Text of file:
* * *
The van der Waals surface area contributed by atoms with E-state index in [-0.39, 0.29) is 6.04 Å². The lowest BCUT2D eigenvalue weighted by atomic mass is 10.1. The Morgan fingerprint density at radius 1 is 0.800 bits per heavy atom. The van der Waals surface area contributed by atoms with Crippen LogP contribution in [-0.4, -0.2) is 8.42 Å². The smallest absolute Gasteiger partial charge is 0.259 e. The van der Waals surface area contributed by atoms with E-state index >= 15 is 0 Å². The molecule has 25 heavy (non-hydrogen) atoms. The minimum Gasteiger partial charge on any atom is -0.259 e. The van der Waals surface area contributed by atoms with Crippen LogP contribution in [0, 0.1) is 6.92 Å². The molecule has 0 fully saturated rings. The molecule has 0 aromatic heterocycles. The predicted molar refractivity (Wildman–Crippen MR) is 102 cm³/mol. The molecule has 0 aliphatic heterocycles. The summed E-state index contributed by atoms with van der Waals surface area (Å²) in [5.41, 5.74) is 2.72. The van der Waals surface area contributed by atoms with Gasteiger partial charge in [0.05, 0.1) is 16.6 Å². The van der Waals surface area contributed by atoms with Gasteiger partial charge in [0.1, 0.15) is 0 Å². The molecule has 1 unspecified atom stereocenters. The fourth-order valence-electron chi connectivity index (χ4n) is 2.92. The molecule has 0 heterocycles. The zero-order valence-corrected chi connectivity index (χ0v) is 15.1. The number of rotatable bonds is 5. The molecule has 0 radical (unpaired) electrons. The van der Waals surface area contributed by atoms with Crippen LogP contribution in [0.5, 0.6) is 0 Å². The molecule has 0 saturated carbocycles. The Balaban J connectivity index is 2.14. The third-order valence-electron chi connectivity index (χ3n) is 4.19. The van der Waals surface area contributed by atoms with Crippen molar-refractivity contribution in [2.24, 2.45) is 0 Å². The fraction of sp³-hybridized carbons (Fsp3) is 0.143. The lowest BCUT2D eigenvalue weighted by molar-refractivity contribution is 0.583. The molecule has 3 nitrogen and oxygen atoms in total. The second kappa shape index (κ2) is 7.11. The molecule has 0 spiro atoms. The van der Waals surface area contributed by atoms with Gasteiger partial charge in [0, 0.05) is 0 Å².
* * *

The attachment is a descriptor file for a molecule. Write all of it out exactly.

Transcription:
The van der Waals surface area contributed by atoms with E-state index in [-0.39, 0.29) is 6.04 Å². The lowest BCUT2D eigenvalue weighted by atomic mass is 10.1. The Morgan fingerprint density at radius 1 is 0.800 bits per heavy atom. The van der Waals surface area contributed by atoms with Crippen LogP contribution in [-0.4, -0.2) is 8.42 Å². The smallest absolute Gasteiger partial charge is 0.259 e. The van der Waals surface area contributed by atoms with E-state index >= 15 is 0 Å². The molecule has 25 heavy (non-hydrogen) atoms. The minimum Gasteiger partial charge on any atom is -0.259 e. The van der Waals surface area contributed by atoms with Crippen LogP contribution in [0, 0.1) is 6.92 Å². The molecule has 0 fully saturated rings. The molecule has 0 aromatic heterocycles. The predicted molar refractivity (Wildman–Crippen MR) is 102 cm³/mol. The molecule has 0 aliphatic heterocycles. The summed E-state index contributed by atoms with van der Waals surface area (Å²) in [5.41, 5.74) is 2.72. The van der Waals surface area contributed by atoms with Gasteiger partial charge in [0.05, 0.1) is 16.6 Å². The van der Waals surface area contributed by atoms with Gasteiger partial charge in [0.1, 0.15) is 0 Å². The molecule has 1 unspecified atom stereocenters. The fourth-order valence-electron chi connectivity index (χ4n) is 2.92. The molecule has 0 heterocycles. The zero-order valence-corrected chi connectivity index (χ0v) is 15.1. The number of rotatable bonds is 5. The molecule has 0 radical (unpaired) electrons. The van der Waals surface area contributed by atoms with Crippen LogP contribution in [0.5, 0.6) is 0 Å². The molecule has 0 saturated carbocycles. The Balaban J connectivity index is 2.14. The third-order valence-electron chi connectivity index (χ3n) is 4.19. The van der Waals surface area contributed by atoms with Crippen molar-refractivity contribution in [2.24, 2.45) is 0 Å². The fraction of sp³-hybridized carbons (Fsp3) is 0.143. The lowest BCUT2D eigenvalue weighted by molar-refractivity contribution is 0.583. The molecule has 3 nitrogen and oxygen atoms in total. The second kappa shape index (κ2) is 7.11. The molecule has 0 spiro atoms. The van der Waals surface area contributed by atoms with Gasteiger partial charge in [0, 0.05) is 0 Å².